I have spent the last five years studying men and opting out. It was something I knew I wanted to do right from the start, when I started working on my research on women opting out. I was convinced that opting out was much more that the women’s issue it had been treated as, and now I can confirm this is indeed true. Opting out is a contemporary issue; it’s a societal and an organizational one. All kinds of people opt out, regardless of gender, race, sexual orientation, marital status, whether or not they have kids… They leave because the way they have been living and working just doesn’t work for them anymore and they can’t or won’t go on the way they have.
I get asked a lot about the difference between men and women who opt out. Are there any differences? Do they opt out for different reasons? Do they experience it differently? The answer is yes and no.
Their situations are a bit different. This is not because of biological differences or differences in character, traits or values. It is rather because of the different expectations we place on men and women in society.
Women are taught to be nurturers, men are taught to be fighters. Women are taught to be empathetic and emotional, men are taught to be strong and not to cry. Women are told that they can be anything they want to be (thank you feminism!), men are told they need to be able to support a family.
This may sound archaic and stereotypical to you, by I assure you that today, year 2020, this remains to be true, even in my home country Finland, that is considered one of the most gender equal in the world.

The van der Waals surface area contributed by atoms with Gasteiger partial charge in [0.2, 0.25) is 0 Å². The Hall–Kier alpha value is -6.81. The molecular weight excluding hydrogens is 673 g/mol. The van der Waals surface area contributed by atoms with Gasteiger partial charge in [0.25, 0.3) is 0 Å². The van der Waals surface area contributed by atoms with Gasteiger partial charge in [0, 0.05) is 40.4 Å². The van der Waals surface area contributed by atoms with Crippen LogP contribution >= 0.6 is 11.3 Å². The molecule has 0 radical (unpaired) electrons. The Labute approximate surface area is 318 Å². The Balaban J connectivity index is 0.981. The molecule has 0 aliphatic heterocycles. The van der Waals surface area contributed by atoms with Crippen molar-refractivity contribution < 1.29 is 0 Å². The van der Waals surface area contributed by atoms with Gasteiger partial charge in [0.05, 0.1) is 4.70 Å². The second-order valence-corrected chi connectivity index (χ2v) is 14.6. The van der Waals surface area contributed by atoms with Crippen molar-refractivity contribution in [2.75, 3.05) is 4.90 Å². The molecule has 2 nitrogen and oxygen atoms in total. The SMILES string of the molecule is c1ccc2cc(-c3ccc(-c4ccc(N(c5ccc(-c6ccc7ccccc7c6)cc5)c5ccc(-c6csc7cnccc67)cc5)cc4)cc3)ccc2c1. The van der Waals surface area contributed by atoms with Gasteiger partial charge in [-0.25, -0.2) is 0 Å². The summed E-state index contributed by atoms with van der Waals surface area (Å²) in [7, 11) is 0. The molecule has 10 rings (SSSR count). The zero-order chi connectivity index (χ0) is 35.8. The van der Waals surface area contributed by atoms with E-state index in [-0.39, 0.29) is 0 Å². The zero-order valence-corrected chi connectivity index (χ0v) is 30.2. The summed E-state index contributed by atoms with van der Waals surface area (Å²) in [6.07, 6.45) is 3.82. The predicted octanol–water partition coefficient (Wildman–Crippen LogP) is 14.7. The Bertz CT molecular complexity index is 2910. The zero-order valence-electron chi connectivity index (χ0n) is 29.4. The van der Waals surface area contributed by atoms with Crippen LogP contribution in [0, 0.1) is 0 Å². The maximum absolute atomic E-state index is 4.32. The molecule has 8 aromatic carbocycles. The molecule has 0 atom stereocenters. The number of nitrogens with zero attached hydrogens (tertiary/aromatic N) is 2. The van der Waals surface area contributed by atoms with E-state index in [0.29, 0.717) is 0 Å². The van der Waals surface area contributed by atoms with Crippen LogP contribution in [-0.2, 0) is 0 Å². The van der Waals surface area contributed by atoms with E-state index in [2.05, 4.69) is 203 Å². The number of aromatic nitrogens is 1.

Opting out is harder for men because part of ‘being a man’ is making enough money to support a (real or hypothetical) family. It’s easier for women because being a good woman does not (according to societal norms) hinge on having a good career, but rather on how good a care taker (or mother) a woman is.
So yes, there are differences, but my research has shown me that their reasons and experiences are still surprisingly similar.
Both the men and the women in my research have felt the environment and/or way of working that they opted out of was unsustainable. Many of them – both men and women – felt that they couldn’t really be themselves. Both felt they didn’t have enough time for loved ones and wanted lifestyles that allowed them to really be there for the people in their lives. Many of them started working in areas with more compassion, where they could work more closely with and help people.
The men and women that I have interviewed all went through a similar process when they opted out and in, and they had similar hopes and dreams the futures.
So yes, although their experiences are somewhat different, they are also very much the same. The differences lie in social and societal expectations and norms; the similarity consists of their humanity.
At the end of the day men and women really are much more alike than we tend to think. After all, we’re all human.
I hope life is treating you well!
I just wondered if this:
Opting out is harder for men because part of ‘being a man’ is making enough money to support a (real or hypothetical) family.
Is in anything you’ve published?
I’d like to cite it in my research.
Thanks and best wishes,
Jules Allen (she/her) PhD Candidate University of Cambridge Centre for Gender Studies
Great to hear from you.
I have recently published a chapter, which is open access:
Biese, I. (2020) ‘Men opting out: disenchanted with corporate cultures and career ideals’, In Aavik, K., Bland, C., Hoegaerts, J. and Salminen, J. (eds.) Men, masculinities and the modern career: Contemporary and historical perspectives. Berlin: de Gruyter: 35-52.
You can download it here: https://www.degruyter.com/view/book/9783110651874/10.1515/9783110651874-003.xml
I am working on a book on men opting out where I go in to all this in more detail. It will be published some time next year.